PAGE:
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Byline: Natalie Haughton Food Editor

What would holiday tables be without decadent, irresistible desserts - those luscious, beloved finales that leave a lasting impression.

Two beautiful new cookbooks - one designed around luxurious chocolate and another featuring American inspirations - offer some new and tempting ideas.

``ChocolateChocolate,'' by Lisa Yockelson (John Wiley and Sons Inc.; $45), presents more than 200 indulgent, sinfully rich, intensely chocolate creations and 155 color photographs. With recipes like Black Bottom Fudge Torte, Coconut-chocolate Chip Streusel Cake, Chocolate Toffee Slabs, Heirloom Devil's Food Layer Cake and Chocolate Nugget Squares, it's difficult to decide which one to make first.

``The All-American Dessert Book,'' by Nancy Baggett (Houghton Mifflin Co.; $35), while sprinkled with many chocolate recipes, concentrates on irresistible American sweets. It's a treasure trove that delves into our heritage, baking roots and sweet culture. Many of the recipes were gleaned from Baggett's travels throughout the country as well as from neighbors, relatives, friends, her mother and her grandmother, along with her own recipe files and inspirations.

In Vermont, she tracked down a blueberry buckle; in Mississippi, she dug up a rich frozen chocolate mud cake. From New Orleans came a famous whiskey bread pudding; from California, lemon-filled shortbread sandwich cookies.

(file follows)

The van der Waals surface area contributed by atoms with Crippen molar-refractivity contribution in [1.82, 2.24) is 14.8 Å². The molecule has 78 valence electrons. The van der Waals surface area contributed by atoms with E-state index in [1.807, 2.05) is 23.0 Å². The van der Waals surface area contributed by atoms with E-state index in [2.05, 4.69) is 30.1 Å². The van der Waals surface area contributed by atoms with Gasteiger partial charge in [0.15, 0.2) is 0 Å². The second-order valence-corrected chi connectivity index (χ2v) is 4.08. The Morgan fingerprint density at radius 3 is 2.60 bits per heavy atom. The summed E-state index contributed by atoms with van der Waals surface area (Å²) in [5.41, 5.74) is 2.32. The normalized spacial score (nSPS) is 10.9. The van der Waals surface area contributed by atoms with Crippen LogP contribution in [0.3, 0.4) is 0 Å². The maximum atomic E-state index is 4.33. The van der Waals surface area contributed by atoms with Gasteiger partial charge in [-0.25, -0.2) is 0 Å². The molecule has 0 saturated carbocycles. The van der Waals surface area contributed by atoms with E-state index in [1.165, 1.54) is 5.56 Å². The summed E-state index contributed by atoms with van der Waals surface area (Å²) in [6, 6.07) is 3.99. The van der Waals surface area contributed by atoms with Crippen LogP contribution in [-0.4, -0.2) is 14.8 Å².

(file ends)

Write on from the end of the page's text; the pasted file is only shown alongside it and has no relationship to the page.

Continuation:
``Our sweet culture is vibrant, complex and uniquely American - and our repertoire more exciting than ever before. Those who say that all our desserts are borrowed from Europe are just plain wrong,'' Baggett says.

Over the years, Americans have incorporated New World ingredients like cranberries, blueberries, pumpkin and pecans to update Old World pies, tarts and puddings; modified desserts with timesaving innovations and convenience foods; and added flourishes like cookie crusts, streusels and meringues.

``Baking with chocolate is a sweet and simple art that is rewarding and immediately accessible,'' says Yockelson, adding that chocolate, in its every essence and form, dazzles and enchants.

``I consume chocolate morning, noon and night,'' adds the trim East Coast-based author of nine cookbooks, who began her love affair with chocolate at the age of 7, making her grandmother's brownies and mother's buttermilk chocolate layer cake.

``This book is a memoir of all the batters and doughs that have been a part of my personal and professional life since then.''

While most of Yockelson's recipes, designed to be ``chocolate-intense, straightforward, simple to execute and chocolate-luscious,'' appear accessible and easily doable for home cooks, the kitchen time required to make them varies.

For Thanksgiving and the holidays, Yockelson recommends desserts in the ``Flourless and Almost Flourless Chocolate Cakes'' chapter because ``they take well to making in advance, use a minimum of ingredients, have a high chocolate level, and require a short period of baking and kitchen time.''

Don't overlook recipes in the ``Chocolate and Toffee,'' ``Chocolate Coffee, Bundt and Pound Cakes'' and ``Chocolate, Caramel and Nuts - A Turtle Twist'' chapters as well.

Chocolate fanciers will appreciate Yockelson's resource guide with a list of 180 chocolates, both European and American, most worthwhile to use in baking. Also useful are the assorted notes accompanying recipes - like style (variation possibilities), accent (how to heighten the chocolate flavor), study (baking hints or suggested chocolate brands to use in the recipe) and element (using part of one recipe as a component in another dessert).

``Chocolate is its own flavor package - but it's what you do with the flavor and all the components of the recipe that builds the taste of chocolate,'' she notes.

By the time Baggett, who has written 16 cookbooks, finished this 150 American recipe volume, she says, ``I'd gone through 370 pounds of sugar, 130 pounds of butter and more than 1,100 eggs.''